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What are split nights? Why are they happening? And how can we get back to sleeping again?

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When parents talk about split nights, they’re referring to a little one going to bed, then being awake for a long period in the early hours, before going back to sleep again. Your little one might be quite happy to be awake and quite alert, or they might be quite frustrated that they’re awake. Either way, they’re not going back to sleep – and neither are you – until it’s almost time to start a new day.

So, what causes a split night?

Typically, split nights are caused by a little one’s daytime sleep not being in quite the right place. So, if a little one is having too much daytime sleep, or not quite the right number of naps, that could be the reason your little one is waking. It could also be that they’re not having enough daytime sleep. While that sounds confusing it’s down to two of the many reasons that we sleep overnight. The first is our circadian rhythm, which is our natural tendency to sleep based on it being dark and waking when it’s light. The second, is sleep pressure.

So, a good place to start helping your little one drop those middle of the night parties is to check whether they’re having the right amount of daytime sleep/number of naps and not too much or too little sleep during the day.

Generally, this is a good guide:

0-3 months 16-18 hours per 24 hours

3-6 months 15 hours per 24 hours

6-12 months 14 hours per 24 hours

1-2 years 12-13 hours per 24 hours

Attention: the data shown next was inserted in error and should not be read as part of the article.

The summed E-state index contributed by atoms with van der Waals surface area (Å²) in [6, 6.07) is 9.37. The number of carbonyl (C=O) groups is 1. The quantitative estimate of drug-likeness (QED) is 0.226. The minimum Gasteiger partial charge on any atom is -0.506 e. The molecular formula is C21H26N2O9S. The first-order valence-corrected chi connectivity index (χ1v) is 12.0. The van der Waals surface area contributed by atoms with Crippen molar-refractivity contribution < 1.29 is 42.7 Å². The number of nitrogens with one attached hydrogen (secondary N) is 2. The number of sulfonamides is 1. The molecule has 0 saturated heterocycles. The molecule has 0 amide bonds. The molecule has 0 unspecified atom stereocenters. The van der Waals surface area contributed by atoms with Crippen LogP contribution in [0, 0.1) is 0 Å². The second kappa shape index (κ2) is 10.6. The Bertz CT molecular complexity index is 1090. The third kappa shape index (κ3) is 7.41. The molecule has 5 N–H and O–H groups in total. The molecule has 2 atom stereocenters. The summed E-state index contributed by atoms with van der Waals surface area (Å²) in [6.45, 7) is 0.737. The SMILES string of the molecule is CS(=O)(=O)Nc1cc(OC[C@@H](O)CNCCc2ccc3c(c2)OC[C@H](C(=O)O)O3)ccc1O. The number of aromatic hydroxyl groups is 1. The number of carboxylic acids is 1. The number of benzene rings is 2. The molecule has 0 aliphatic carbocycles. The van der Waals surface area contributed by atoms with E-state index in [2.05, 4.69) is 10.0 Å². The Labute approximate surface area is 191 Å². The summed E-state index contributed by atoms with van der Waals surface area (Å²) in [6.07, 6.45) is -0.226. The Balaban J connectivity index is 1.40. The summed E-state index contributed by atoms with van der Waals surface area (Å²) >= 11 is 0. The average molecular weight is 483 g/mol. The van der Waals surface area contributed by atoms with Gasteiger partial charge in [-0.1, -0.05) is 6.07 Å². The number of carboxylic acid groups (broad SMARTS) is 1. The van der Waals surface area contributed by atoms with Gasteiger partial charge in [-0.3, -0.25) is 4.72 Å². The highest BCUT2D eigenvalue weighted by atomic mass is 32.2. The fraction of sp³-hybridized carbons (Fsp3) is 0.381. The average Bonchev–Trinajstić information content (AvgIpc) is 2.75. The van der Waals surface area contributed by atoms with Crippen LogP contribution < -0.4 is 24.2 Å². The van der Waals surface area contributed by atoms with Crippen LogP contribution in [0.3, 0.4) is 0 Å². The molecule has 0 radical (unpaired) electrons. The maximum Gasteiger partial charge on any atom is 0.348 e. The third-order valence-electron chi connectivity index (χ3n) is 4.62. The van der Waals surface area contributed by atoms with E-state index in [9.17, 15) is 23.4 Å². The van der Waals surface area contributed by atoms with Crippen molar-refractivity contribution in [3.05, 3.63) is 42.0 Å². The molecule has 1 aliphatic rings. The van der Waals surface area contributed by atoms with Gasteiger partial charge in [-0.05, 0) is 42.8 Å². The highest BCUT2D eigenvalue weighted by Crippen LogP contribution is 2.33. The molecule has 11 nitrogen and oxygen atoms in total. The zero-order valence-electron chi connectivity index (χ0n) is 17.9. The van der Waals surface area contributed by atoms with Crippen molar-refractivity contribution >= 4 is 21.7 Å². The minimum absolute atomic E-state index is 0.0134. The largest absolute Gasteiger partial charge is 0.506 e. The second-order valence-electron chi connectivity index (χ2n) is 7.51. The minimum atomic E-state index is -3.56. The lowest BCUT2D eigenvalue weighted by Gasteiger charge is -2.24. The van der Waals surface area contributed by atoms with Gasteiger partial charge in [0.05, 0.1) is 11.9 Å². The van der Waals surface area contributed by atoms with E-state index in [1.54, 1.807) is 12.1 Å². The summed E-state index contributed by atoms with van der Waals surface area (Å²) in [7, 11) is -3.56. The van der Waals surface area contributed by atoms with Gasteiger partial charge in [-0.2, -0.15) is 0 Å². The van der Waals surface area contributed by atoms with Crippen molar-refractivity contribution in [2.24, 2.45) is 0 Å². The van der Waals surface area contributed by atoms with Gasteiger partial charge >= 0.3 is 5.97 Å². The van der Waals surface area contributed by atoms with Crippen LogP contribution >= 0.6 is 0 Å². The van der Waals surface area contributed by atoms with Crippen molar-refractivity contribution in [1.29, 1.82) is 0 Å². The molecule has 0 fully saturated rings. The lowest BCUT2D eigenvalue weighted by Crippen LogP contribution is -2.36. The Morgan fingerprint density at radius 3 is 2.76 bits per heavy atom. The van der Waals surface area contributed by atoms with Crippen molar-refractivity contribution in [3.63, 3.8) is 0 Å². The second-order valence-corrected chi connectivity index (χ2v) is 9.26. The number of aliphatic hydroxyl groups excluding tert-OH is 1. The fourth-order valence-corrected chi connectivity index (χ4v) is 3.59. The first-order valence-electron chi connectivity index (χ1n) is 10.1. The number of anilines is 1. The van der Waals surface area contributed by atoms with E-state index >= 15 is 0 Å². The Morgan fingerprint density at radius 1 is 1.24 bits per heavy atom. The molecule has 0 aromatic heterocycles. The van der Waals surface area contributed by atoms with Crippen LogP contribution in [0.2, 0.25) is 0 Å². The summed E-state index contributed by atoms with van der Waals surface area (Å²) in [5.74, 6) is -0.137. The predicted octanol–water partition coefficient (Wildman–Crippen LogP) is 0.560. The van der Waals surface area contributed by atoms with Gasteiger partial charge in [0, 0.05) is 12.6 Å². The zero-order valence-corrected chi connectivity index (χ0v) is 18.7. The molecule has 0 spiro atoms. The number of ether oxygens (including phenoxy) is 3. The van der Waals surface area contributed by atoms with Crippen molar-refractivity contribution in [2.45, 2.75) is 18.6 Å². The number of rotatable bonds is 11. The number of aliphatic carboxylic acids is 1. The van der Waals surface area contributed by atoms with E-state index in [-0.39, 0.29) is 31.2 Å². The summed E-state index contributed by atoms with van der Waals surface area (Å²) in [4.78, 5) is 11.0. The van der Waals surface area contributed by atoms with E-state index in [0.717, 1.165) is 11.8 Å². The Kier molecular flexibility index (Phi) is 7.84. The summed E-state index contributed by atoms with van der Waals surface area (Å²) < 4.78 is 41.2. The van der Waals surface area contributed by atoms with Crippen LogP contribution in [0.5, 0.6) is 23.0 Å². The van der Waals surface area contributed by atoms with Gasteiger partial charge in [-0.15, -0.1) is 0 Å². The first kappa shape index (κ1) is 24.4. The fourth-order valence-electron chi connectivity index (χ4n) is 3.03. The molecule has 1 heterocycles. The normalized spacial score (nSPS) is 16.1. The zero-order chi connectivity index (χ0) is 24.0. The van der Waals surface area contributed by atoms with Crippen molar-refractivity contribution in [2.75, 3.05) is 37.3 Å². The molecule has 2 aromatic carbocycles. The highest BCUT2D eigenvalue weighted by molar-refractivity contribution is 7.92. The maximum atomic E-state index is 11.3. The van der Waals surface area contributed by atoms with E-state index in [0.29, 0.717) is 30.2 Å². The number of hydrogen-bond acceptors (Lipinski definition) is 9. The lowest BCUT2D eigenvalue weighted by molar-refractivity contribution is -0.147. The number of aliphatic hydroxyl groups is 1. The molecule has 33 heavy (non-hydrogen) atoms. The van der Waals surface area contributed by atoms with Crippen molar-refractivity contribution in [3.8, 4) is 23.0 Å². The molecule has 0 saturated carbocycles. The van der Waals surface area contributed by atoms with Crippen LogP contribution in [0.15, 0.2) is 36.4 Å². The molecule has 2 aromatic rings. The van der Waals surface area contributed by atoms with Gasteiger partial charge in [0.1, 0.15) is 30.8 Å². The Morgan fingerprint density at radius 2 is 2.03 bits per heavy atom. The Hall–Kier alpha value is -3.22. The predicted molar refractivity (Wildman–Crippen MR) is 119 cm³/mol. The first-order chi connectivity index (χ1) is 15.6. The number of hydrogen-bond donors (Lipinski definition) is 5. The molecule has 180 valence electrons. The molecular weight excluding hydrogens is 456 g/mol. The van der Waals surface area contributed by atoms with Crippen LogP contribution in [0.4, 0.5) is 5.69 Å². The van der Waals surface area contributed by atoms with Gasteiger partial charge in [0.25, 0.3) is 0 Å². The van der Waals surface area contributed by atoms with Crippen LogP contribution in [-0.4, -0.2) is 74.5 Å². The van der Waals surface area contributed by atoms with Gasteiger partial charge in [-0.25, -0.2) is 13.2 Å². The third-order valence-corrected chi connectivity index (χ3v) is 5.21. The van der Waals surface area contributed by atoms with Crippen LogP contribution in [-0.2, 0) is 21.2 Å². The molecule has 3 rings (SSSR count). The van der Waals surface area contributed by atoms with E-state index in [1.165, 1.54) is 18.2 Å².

3-5 years 10-13 hours per 24 hours

6-12 years 9-12 hours per 24 hours

0-3 months 4-5 naps per 24 hours          

4-5 months 3-4 naps per 24 hours

6-7 months 2-3 naps per 24 hours

7-12 months 2 naps per 24 hours

13 months-2.5 years 1 nap per 24 hours

But do remember all little ones are different, so some may be ahead or behind the curve when it comes to the above information. If you’ve realised that your little one isn’t on quite the right schedule for their age any more and perhaps they need to drop a nap or have a little bit more awake time before naps and/or bedtime, give your little one’s body clock a chance to catch up with the changes you’re making. It’s unlikely your little one will immediately drop those split nights, so give them a week or so to adjust.

Developmental shifts

Split nights can also happen if your little one has suddenly worked out how to crawl, stand or walk because developmentally they’ve had a leap in what they can achieve and this causes their sleep to get disrupted overnight. Or it could have happened because they’ve had a few nights of being ill and so perhaps their daytime sleep has overcompensated for that.

If you think the split nights you’re experiencing are down to your little one practising their new found motor skills, give them lots of practice during the day, and at night remind them to lie down by patting the mattress. Try not to help them back to sleep by cuddling, rocking, stroking or feeding, otherwise your little one will want you to do this at other times, and you’re going to get into a tricky situation while you remind them of their independent sleep skills.

If they are ill, and that’s the reason behind those split nights, wait until they are well and start adjusting their daytime sleep and bedtime timing to make sure they have enough sleep pressure to fall asleep.

If you have any questions about split nights or think your little one is waking because they don’t have their independent sleep skills, get in touch, we’d love to chat to you. You can book a free, 15 minute call to find out more about how we work and what we do here:

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